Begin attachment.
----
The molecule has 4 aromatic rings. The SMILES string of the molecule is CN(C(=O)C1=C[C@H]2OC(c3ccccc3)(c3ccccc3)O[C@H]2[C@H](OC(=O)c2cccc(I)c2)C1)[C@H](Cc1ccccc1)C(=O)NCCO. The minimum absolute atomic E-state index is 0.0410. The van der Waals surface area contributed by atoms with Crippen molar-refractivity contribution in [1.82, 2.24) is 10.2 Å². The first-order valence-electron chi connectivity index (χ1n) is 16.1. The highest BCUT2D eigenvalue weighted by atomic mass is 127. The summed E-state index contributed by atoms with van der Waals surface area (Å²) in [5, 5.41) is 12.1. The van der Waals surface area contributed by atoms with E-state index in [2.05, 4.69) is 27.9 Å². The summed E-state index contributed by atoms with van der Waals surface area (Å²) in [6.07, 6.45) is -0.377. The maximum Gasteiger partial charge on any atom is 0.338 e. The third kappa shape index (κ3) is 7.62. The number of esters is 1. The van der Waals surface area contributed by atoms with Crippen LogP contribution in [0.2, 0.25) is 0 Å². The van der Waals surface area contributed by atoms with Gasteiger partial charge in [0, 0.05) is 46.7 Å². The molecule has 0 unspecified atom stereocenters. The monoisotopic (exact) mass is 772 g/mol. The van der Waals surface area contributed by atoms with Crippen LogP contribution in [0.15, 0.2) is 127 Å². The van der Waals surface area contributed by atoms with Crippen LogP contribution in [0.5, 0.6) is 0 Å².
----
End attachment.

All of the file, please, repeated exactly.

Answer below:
The molecule has 4 aromatic rings. The SMILES string of the molecule is CN(C(=O)C1=C[C@H]2OC(c3ccccc3)(c3ccccc3)O[C@H]2[C@H](OC(=O)c2cccc(I)c2)C1)[C@H](Cc1ccccc1)C(=O)NCCO. The minimum absolute atomic E-state index is 0.0410. The van der Waals surface area contributed by atoms with Crippen molar-refractivity contribution in [1.82, 2.24) is 10.2 Å². The first-order valence-electron chi connectivity index (χ1n) is 16.1. The highest BCUT2D eigenvalue weighted by atomic mass is 127. The summed E-state index contributed by atoms with van der Waals surface area (Å²) in [5, 5.41) is 12.1. The van der Waals surface area contributed by atoms with E-state index in [2.05, 4.69) is 27.9 Å². The summed E-state index contributed by atoms with van der Waals surface area (Å²) in [6.07, 6.45) is -0.377. The maximum Gasteiger partial charge on any atom is 0.338 e. The third kappa shape index (κ3) is 7.62. The number of esters is 1. The van der Waals surface area contributed by atoms with Crippen LogP contribution in [0.2, 0.25) is 0 Å². The van der Waals surface area contributed by atoms with Gasteiger partial charge in [0, 0.05) is 46.7 Å². The molecule has 0 unspecified atom stereocenters. The monoisotopic (exact) mass is 772 g/mol. The van der Waals surface area contributed by atoms with Crippen LogP contribution in [0.15, 0.2) is 127 Å². The van der Waals surface area contributed by atoms with Crippen LogP contribution in [0.5, 0.6) is 0 Å².